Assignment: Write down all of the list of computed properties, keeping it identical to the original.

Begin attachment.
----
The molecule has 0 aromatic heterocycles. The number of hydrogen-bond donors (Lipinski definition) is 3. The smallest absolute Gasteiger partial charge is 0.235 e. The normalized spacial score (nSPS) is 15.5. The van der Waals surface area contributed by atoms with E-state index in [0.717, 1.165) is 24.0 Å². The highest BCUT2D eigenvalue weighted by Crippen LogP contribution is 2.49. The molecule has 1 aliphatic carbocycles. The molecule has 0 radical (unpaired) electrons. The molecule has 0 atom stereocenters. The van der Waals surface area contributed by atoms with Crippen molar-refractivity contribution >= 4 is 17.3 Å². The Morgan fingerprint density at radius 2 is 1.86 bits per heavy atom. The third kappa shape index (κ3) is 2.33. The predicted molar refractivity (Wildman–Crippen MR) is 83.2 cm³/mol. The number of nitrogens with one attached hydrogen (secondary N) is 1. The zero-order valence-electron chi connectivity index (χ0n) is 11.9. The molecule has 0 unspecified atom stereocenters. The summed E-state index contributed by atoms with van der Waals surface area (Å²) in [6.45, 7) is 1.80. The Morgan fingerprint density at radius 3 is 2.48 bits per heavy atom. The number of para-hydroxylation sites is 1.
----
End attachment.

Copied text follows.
The molecule has 0 aromatic heterocycles. The number of hydrogen-bond donors (Lipinski definition) is 3. The smallest absolute Gasteiger partial charge is 0.235 e. The normalized spacial score (nSPS) is 15.5. The van der Waals surface area contributed by atoms with E-state index in [0.717, 1.165) is 24.0 Å². The highest BCUT2D eigenvalue weighted by Crippen LogP contribution is 2.49. The molecule has 1 aliphatic carbocycles. The molecule has 0 radical (unpaired) electrons. The molecule has 0 atom stereocenters. The van der Waals surface area contributed by atoms with Crippen molar-refractivity contribution >= 4 is 17.3 Å². The Morgan fingerprint density at radius 2 is 1.86 bits per heavy atom. The third kappa shape index (κ3) is 2.33. The predicted molar refractivity (Wildman–Crippen MR) is 83.2 cm³/mol. The number of nitrogens with one attached hydrogen (secondary N) is 1. The zero-order valence-electron chi connectivity index (χ0n) is 11.9. The molecule has 0 unspecified atom stereocenters. The summed E-state index contributed by atoms with van der Waals surface area (Å²) in [6.45, 7) is 1.80. The Morgan fingerprint density at radius 3 is 2.48 bits per heavy atom. The number of para-hydroxylation sites is 1.